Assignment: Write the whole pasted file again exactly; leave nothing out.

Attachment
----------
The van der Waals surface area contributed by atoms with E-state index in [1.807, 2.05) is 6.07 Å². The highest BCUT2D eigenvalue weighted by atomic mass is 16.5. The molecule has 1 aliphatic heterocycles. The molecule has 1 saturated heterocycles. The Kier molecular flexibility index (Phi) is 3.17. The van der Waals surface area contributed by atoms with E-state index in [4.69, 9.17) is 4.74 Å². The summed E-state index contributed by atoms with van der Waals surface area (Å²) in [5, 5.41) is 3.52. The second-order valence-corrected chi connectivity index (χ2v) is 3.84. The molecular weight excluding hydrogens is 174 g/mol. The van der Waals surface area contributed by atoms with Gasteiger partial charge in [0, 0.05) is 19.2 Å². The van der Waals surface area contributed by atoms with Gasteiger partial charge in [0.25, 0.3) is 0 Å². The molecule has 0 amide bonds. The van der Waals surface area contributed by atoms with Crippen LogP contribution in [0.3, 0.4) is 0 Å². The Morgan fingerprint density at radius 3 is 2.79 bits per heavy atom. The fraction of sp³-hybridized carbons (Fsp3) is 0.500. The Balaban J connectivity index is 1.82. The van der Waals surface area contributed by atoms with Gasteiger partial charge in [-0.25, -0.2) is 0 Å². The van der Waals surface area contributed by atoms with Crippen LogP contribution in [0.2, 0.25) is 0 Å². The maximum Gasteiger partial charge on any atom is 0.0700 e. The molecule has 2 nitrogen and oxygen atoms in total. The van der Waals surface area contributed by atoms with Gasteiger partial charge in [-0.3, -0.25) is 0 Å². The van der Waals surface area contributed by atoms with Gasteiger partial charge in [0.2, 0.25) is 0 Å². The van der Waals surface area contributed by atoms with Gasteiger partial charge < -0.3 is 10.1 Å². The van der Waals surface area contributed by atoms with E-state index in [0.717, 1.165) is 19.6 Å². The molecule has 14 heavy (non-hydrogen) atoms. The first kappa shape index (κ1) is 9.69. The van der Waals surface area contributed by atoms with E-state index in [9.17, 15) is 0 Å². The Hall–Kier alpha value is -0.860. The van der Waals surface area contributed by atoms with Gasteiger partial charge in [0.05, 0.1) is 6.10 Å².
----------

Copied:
The van der Waals surface area contributed by atoms with E-state index in [1.807, 2.05) is 6.07 Å². The highest BCUT2D eigenvalue weighted by atomic mass is 16.5. The molecule has 1 aliphatic heterocycles. The molecule has 1 saturated heterocycles. The Kier molecular flexibility index (Phi) is 3.17. The van der Waals surface area contributed by atoms with E-state index in [4.69, 9.17) is 4.74 Å². The summed E-state index contributed by atoms with van der Waals surface area (Å²) in [5, 5.41) is 3.52. The second-order valence-corrected chi connectivity index (χ2v) is 3.84. The molecular weight excluding hydrogens is 174 g/mol. The van der Waals surface area contributed by atoms with Gasteiger partial charge in [0, 0.05) is 19.2 Å². The van der Waals surface area contributed by atoms with Gasteiger partial charge in [0.25, 0.3) is 0 Å². The molecule has 0 amide bonds. The van der Waals surface area contributed by atoms with Crippen LogP contribution in [0.3, 0.4) is 0 Å². The Morgan fingerprint density at radius 3 is 2.79 bits per heavy atom. The fraction of sp³-hybridized carbons (Fsp3) is 0.500. The Balaban J connectivity index is 1.82. The van der Waals surface area contributed by atoms with Gasteiger partial charge in [-0.25, -0.2) is 0 Å². The van der Waals surface area contributed by atoms with Crippen LogP contribution in [0.2, 0.25) is 0 Å². The maximum Gasteiger partial charge on any atom is 0.0700 e. The molecule has 2 nitrogen and oxygen atoms in total. The van der Waals surface area contributed by atoms with Gasteiger partial charge in [-0.3, -0.25) is 0 Å². The van der Waals surface area contributed by atoms with Gasteiger partial charge in [0.2, 0.25) is 0 Å². The van der Waals surface area contributed by atoms with Gasteiger partial charge < -0.3 is 10.1 Å². The van der Waals surface area contributed by atoms with E-state index in [0.717, 1.165) is 19.6 Å². The molecule has 14 heavy (non-hydrogen) atoms. The first kappa shape index (κ1) is 9.69. The van der Waals surface area contributed by atoms with E-state index in [9.17, 15) is 0 Å². The Hall–Kier alpha value is -0.860. The van der Waals surface area contributed by atoms with Gasteiger partial charge in [0.05, 0.1) is 6.10 Å².